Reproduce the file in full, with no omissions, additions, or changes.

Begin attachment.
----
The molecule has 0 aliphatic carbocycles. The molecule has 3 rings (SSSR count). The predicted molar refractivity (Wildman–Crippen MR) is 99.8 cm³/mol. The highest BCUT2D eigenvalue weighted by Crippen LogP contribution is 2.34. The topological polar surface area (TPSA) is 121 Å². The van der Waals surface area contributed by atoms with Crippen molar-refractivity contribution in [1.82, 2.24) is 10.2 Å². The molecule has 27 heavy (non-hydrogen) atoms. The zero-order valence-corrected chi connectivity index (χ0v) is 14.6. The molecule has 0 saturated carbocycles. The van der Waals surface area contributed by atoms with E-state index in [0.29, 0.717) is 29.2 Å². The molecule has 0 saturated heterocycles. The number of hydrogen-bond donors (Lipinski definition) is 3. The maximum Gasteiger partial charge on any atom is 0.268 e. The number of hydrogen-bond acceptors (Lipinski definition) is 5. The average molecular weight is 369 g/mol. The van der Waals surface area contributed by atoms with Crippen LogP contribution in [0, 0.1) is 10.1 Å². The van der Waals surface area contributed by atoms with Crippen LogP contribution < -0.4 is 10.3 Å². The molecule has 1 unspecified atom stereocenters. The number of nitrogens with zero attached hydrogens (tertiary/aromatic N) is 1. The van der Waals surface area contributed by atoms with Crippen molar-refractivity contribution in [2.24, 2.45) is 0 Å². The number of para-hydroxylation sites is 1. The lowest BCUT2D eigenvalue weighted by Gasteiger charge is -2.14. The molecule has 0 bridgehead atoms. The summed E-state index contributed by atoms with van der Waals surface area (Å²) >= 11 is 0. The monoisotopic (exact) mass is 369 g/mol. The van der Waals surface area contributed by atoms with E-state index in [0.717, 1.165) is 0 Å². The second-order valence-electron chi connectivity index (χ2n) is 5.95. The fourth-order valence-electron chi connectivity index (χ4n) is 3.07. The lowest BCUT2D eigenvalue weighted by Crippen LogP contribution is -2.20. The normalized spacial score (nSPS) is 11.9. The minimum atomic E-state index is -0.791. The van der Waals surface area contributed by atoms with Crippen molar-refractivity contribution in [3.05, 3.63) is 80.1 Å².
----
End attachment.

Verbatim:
The molecule has 0 aliphatic carbocycles. The molecule has 3 rings (SSSR count). The predicted molar refractivity (Wildman–Crippen MR) is 99.8 cm³/mol. The highest BCUT2D eigenvalue weighted by Crippen LogP contribution is 2.34. The topological polar surface area (TPSA) is 121 Å². The van der Waals surface area contributed by atoms with Crippen molar-refractivity contribution in [1.82, 2.24) is 10.2 Å². The molecule has 27 heavy (non-hydrogen) atoms. The zero-order valence-corrected chi connectivity index (χ0v) is 14.6. The molecule has 0 saturated carbocycles. The van der Waals surface area contributed by atoms with E-state index in [0.29, 0.717) is 29.2 Å². The molecule has 0 saturated heterocycles. The number of hydrogen-bond donors (Lipinski definition) is 3. The maximum Gasteiger partial charge on any atom is 0.268 e. The number of hydrogen-bond acceptors (Lipinski definition) is 5. The average molecular weight is 369 g/mol. The van der Waals surface area contributed by atoms with Crippen LogP contribution in [0, 0.1) is 10.1 Å². The van der Waals surface area contributed by atoms with Crippen LogP contribution < -0.4 is 10.3 Å². The molecule has 1 unspecified atom stereocenters. The number of nitrogens with zero attached hydrogens (tertiary/aromatic N) is 1. The van der Waals surface area contributed by atoms with Crippen molar-refractivity contribution in [2.24, 2.45) is 0 Å². The number of para-hydroxylation sites is 1. The lowest BCUT2D eigenvalue weighted by Gasteiger charge is -2.14. The molecule has 0 bridgehead atoms. The summed E-state index contributed by atoms with van der Waals surface area (Å²) >= 11 is 0. The monoisotopic (exact) mass is 369 g/mol. The van der Waals surface area contributed by atoms with E-state index in [0.717, 1.165) is 0 Å². The second-order valence-electron chi connectivity index (χ2n) is 5.95. The fourth-order valence-electron chi connectivity index (χ4n) is 3.07. The lowest BCUT2D eigenvalue weighted by Crippen LogP contribution is -2.20. The normalized spacial score (nSPS) is 11.9. The minimum atomic E-state index is -0.791. The van der Waals surface area contributed by atoms with Crippen molar-refractivity contribution in [3.05, 3.63) is 80.1 Å².